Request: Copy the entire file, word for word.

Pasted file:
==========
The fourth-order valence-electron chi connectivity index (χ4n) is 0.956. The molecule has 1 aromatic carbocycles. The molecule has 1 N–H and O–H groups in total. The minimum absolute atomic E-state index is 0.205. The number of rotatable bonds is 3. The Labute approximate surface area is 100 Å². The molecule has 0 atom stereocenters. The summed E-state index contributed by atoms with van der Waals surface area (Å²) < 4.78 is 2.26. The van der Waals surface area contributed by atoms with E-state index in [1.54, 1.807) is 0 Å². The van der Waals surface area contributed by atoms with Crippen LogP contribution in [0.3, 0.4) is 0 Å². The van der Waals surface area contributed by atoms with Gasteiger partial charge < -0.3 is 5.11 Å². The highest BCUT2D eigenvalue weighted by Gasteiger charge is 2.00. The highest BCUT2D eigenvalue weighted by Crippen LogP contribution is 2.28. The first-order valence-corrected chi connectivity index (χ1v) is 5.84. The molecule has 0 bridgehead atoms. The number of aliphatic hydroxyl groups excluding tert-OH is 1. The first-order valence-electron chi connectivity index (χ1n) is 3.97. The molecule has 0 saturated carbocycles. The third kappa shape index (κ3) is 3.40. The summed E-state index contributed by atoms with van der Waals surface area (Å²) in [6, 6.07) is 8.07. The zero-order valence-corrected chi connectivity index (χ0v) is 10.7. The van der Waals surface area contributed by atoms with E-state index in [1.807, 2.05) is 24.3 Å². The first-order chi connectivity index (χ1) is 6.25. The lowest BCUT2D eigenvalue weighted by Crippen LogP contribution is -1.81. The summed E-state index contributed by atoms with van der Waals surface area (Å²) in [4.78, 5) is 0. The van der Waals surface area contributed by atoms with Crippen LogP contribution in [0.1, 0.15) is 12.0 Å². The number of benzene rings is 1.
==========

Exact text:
The fourth-order valence-electron chi connectivity index (χ4n) is 0.956. The molecule has 1 aromatic carbocycles. The molecule has 1 N–H and O–H groups in total. The minimum absolute atomic E-state index is 0.205. The number of rotatable bonds is 3. The Labute approximate surface area is 100 Å². The molecule has 0 atom stereocenters. The summed E-state index contributed by atoms with van der Waals surface area (Å²) < 4.78 is 2.26. The van der Waals surface area contributed by atoms with E-state index in [1.54, 1.807) is 0 Å². The van der Waals surface area contributed by atoms with Crippen LogP contribution in [0.3, 0.4) is 0 Å². The van der Waals surface area contributed by atoms with Gasteiger partial charge < -0.3 is 5.11 Å². The highest BCUT2D eigenvalue weighted by Gasteiger charge is 2.00. The highest BCUT2D eigenvalue weighted by Crippen LogP contribution is 2.28. The first-order valence-corrected chi connectivity index (χ1v) is 5.84. The molecule has 0 bridgehead atoms. The number of aliphatic hydroxyl groups excluding tert-OH is 1. The first-order valence-electron chi connectivity index (χ1n) is 3.97. The molecule has 0 saturated carbocycles. The third kappa shape index (κ3) is 3.40. The summed E-state index contributed by atoms with van der Waals surface area (Å²) in [6, 6.07) is 8.07. The zero-order valence-corrected chi connectivity index (χ0v) is 10.7. The van der Waals surface area contributed by atoms with E-state index in [1.807, 2.05) is 24.3 Å². The first-order chi connectivity index (χ1) is 6.25. The lowest BCUT2D eigenvalue weighted by Crippen LogP contribution is -1.81. The summed E-state index contributed by atoms with van der Waals surface area (Å²) in [4.78, 5) is 0. The van der Waals surface area contributed by atoms with Crippen LogP contribution in [0.1, 0.15) is 12.0 Å². The number of benzene rings is 1.